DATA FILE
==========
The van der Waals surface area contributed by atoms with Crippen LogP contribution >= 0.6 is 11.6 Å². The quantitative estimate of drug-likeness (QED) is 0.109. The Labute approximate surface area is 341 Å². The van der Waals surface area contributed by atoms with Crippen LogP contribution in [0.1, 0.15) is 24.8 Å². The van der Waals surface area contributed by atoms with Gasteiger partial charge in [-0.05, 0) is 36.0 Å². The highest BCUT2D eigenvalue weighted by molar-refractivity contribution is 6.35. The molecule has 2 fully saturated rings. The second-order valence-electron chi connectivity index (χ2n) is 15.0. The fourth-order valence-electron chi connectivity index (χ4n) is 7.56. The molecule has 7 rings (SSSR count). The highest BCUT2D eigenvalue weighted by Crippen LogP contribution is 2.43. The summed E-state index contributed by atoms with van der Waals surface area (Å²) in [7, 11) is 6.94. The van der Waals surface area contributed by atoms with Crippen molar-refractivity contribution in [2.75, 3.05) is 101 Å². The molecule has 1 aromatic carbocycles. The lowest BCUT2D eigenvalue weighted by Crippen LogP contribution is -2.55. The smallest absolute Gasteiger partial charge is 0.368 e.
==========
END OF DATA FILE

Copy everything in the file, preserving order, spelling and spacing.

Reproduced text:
The van der Waals surface area contributed by atoms with Crippen LogP contribution >= 0.6 is 11.6 Å². The quantitative estimate of drug-likeness (QED) is 0.109. The Labute approximate surface area is 341 Å². The van der Waals surface area contributed by atoms with Crippen LogP contribution in [0.1, 0.15) is 24.8 Å². The van der Waals surface area contributed by atoms with Gasteiger partial charge in [-0.05, 0) is 36.0 Å². The highest BCUT2D eigenvalue weighted by molar-refractivity contribution is 6.35. The molecule has 2 fully saturated rings. The second-order valence-electron chi connectivity index (χ2n) is 15.0. The fourth-order valence-electron chi connectivity index (χ4n) is 7.56. The molecule has 7 rings (SSSR count). The highest BCUT2D eigenvalue weighted by Crippen LogP contribution is 2.43. The summed E-state index contributed by atoms with van der Waals surface area (Å²) in [7, 11) is 6.94. The van der Waals surface area contributed by atoms with Crippen molar-refractivity contribution in [2.75, 3.05) is 101 Å². The molecule has 1 aromatic carbocycles. The lowest BCUT2D eigenvalue weighted by Crippen LogP contribution is -2.55. The smallest absolute Gasteiger partial charge is 0.368 e.